The commission, comprising retired Bombay High Court judge Justice J A Patil and former Maharashtra chief secretary P Subramhaniam, made a reference to the 26/11 terror attacks on the city. It also noted that Kapoor was the “highest authority in the land to defend the security of India”.

However, the former Army chief said, “Our country is exposed to terrorist attacks at different points of time and at different places... I am not aware of any recommendation on this issue having come from the Local Military Authority (LMA), Mumbai.” Kapoor had applied for membership to the controversial society in 2005. However, he resigned from his membership in October 2010 after media reports about irregularities in the society.

Asked for a specific reason why he did not verify the status of the property, Kapoor said,“I did not feel the need to verify all this, as prior to my applying for membership, large number of service officers had already applied and they were granted permission. Even the construction had started. Therefore I assumed that all clearances were obtained.”

In his statement, he placed responsibility on the LMA for considering aspects of the possible security threat. He noted that a number of factors need to be taken into consideration, like the building’s height, proximity to a sensitive area and the possibility of looking into the area.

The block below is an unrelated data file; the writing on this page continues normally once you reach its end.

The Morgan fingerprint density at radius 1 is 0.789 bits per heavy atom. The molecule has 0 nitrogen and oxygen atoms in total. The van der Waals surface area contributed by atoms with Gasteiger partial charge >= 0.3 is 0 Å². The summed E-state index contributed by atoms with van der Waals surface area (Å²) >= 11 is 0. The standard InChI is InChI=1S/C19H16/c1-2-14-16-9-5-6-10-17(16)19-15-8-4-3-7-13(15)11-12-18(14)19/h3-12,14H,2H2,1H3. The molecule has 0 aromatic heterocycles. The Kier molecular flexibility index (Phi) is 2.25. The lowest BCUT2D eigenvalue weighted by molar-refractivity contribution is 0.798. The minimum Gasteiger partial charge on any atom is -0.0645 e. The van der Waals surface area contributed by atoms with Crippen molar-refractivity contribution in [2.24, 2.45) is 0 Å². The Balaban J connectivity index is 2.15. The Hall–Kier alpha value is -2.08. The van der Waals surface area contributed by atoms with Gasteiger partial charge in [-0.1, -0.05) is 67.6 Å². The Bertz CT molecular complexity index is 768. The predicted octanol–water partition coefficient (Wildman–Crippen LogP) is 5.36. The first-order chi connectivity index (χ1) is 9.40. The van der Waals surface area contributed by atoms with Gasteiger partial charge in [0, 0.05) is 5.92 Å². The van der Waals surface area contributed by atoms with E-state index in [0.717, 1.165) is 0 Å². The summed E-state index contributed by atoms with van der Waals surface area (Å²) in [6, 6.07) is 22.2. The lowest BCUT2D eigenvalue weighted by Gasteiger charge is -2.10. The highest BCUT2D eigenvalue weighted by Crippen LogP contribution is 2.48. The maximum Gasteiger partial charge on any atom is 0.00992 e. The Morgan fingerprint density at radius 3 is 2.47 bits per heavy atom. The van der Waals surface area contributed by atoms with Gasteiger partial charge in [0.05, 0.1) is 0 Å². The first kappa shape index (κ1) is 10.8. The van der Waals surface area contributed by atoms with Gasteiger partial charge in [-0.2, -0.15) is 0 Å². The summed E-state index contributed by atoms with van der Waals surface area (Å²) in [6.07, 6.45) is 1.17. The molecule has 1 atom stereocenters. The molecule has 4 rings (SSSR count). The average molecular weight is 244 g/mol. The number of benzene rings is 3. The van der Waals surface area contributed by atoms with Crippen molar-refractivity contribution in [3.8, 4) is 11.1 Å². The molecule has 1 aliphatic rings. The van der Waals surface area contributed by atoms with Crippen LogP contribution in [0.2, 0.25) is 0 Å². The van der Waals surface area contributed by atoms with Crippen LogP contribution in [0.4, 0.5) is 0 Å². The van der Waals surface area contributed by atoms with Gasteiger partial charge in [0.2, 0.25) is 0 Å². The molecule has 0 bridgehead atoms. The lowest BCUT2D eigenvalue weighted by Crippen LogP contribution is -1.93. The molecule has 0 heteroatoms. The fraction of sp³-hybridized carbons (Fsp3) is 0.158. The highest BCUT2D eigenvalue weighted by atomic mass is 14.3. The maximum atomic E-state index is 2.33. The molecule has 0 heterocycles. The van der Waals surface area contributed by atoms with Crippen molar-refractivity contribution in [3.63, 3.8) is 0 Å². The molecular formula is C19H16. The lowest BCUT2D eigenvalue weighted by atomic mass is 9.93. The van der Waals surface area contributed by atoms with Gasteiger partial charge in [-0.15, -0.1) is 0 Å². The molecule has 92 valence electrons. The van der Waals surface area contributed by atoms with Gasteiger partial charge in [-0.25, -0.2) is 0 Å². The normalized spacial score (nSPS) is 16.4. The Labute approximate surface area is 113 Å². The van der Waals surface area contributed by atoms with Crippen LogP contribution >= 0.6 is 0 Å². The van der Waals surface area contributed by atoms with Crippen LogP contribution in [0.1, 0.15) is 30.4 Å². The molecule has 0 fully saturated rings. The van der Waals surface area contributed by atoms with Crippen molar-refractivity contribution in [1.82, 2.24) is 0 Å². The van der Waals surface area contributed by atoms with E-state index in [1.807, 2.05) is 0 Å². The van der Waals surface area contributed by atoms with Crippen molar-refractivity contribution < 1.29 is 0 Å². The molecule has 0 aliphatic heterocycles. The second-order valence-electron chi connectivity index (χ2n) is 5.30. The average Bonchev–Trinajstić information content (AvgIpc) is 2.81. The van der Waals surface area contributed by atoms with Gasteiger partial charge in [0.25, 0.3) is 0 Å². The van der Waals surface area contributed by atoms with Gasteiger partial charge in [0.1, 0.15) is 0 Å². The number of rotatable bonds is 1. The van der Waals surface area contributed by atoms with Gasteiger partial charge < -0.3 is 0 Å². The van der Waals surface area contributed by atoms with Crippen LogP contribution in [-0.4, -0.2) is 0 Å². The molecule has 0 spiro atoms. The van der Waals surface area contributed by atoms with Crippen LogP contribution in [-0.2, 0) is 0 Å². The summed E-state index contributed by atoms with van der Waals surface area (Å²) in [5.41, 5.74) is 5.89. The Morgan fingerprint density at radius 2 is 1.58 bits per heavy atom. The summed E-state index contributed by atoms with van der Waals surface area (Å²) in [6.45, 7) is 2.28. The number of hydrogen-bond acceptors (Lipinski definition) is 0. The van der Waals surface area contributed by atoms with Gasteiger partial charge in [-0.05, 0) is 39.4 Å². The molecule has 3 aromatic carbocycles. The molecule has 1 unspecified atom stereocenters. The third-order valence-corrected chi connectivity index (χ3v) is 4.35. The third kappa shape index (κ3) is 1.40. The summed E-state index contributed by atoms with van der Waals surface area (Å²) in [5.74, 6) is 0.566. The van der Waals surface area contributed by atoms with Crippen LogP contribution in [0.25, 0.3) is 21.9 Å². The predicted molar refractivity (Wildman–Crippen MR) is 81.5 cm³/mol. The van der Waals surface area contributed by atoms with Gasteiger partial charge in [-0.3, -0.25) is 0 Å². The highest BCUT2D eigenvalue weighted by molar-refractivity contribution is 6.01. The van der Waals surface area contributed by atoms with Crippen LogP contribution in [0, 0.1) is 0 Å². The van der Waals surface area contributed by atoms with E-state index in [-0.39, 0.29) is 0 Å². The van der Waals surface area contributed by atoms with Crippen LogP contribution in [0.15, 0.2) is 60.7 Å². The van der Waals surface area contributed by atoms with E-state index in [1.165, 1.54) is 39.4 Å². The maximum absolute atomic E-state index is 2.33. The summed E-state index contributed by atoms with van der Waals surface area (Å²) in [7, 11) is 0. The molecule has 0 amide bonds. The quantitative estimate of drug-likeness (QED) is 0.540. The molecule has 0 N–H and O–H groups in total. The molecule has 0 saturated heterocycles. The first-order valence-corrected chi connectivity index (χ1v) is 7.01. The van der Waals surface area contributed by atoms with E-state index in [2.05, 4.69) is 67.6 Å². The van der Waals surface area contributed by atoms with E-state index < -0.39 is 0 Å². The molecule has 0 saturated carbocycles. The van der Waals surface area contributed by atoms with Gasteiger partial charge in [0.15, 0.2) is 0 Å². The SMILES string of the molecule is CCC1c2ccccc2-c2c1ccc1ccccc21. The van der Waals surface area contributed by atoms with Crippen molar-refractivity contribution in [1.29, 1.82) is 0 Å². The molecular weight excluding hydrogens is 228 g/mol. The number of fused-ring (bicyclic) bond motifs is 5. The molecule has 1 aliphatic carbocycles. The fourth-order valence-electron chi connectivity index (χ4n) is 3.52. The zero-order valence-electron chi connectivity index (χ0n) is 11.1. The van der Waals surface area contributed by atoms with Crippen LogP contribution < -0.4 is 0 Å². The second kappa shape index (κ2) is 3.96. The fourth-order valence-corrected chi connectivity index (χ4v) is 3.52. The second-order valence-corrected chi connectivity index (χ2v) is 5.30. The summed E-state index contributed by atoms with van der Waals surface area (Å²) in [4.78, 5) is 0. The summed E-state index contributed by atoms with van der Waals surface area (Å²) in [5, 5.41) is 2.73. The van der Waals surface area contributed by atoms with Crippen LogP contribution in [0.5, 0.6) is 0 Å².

Army intel funds under scanner, MoD refuses to clear accounts
The Defence Ministry has put the Army’s spending from its secret intelligence funds under scrutiny after allegations that these were misused by Army HQ over the past year. The secret funds, which are utilised through the Military Intelligence (MI) directorate, are audited internally by the Army but have to be cleared by the Defence Secretary.

It is learnt that the ministry has put the statement of accounts presented by the Army for 2011-12 under the scanner. While an amount of close to Rs 42 crore had been allocated under the head for the last financial year, the Army ended up spending a far greater amount, close to Rs 57 crore.

Sources said the competent authority has not cleared the accounts as ‘large amounts’ that have been spent cannot be cleared by “without checking”. “The competent authority has to be certain before clearing such large amounts. The accounts will be scrutinized carefully,” an official conversant with the matter said.

Despite repeated efforts by The Indian Express, the Defence Ministry refused to comment on the matter. However, sources said the ministry has not taken the extreme step of freezing funds under the same head for this financial year as it would have repercussions for operational preparedness.